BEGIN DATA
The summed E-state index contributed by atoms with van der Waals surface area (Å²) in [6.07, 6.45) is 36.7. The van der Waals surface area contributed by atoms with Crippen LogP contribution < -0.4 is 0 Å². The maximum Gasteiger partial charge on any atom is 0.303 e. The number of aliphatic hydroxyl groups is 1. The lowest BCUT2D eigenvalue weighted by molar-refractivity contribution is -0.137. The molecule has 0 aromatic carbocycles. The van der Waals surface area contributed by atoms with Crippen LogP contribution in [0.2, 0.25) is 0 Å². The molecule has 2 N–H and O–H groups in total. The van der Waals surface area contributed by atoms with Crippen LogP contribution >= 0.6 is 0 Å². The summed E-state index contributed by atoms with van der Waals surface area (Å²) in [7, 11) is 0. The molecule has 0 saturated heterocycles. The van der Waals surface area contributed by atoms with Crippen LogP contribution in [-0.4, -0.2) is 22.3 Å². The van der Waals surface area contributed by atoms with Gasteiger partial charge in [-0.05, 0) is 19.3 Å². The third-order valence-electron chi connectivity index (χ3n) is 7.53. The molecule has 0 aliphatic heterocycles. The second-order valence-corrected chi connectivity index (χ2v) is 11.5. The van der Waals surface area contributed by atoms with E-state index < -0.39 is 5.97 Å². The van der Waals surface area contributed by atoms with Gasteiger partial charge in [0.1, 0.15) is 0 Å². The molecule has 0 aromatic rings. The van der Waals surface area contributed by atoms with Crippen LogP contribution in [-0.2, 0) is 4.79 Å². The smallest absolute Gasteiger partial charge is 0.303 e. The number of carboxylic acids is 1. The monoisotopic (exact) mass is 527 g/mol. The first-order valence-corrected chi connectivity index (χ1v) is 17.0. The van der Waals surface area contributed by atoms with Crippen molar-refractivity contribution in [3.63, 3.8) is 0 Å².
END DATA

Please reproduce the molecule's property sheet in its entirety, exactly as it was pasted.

The summed E-state index contributed by atoms with van der Waals surface area (Å²) in [6.07, 6.45) is 36.7. The van der Waals surface area contributed by atoms with Crippen LogP contribution < -0.4 is 0 Å². The maximum Gasteiger partial charge on any atom is 0.303 e. The number of aliphatic hydroxyl groups is 1. The lowest BCUT2D eigenvalue weighted by molar-refractivity contribution is -0.137. The molecule has 0 aromatic carbocycles. The van der Waals surface area contributed by atoms with Crippen LogP contribution in [0.2, 0.25) is 0 Å². The molecule has 2 N–H and O–H groups in total. The van der Waals surface area contributed by atoms with Crippen LogP contribution >= 0.6 is 0 Å². The summed E-state index contributed by atoms with van der Waals surface area (Å²) in [7, 11) is 0. The molecule has 0 saturated heterocycles. The van der Waals surface area contributed by atoms with Crippen LogP contribution in [-0.4, -0.2) is 22.3 Å². The van der Waals surface area contributed by atoms with Gasteiger partial charge in [-0.05, 0) is 19.3 Å². The third-order valence-electron chi connectivity index (χ3n) is 7.53. The molecule has 0 aliphatic heterocycles. The second-order valence-corrected chi connectivity index (χ2v) is 11.5. The van der Waals surface area contributed by atoms with E-state index < -0.39 is 5.97 Å². The van der Waals surface area contributed by atoms with Gasteiger partial charge in [0.1, 0.15) is 0 Å². The molecule has 0 aromatic rings. The van der Waals surface area contributed by atoms with Crippen LogP contribution in [-0.2, 0) is 4.79 Å². The smallest absolute Gasteiger partial charge is 0.303 e. The number of carboxylic acids is 1. The monoisotopic (exact) mass is 527 g/mol. The first-order valence-corrected chi connectivity index (χ1v) is 17.0. The van der Waals surface area contributed by atoms with Crippen molar-refractivity contribution in [3.63, 3.8) is 0 Å².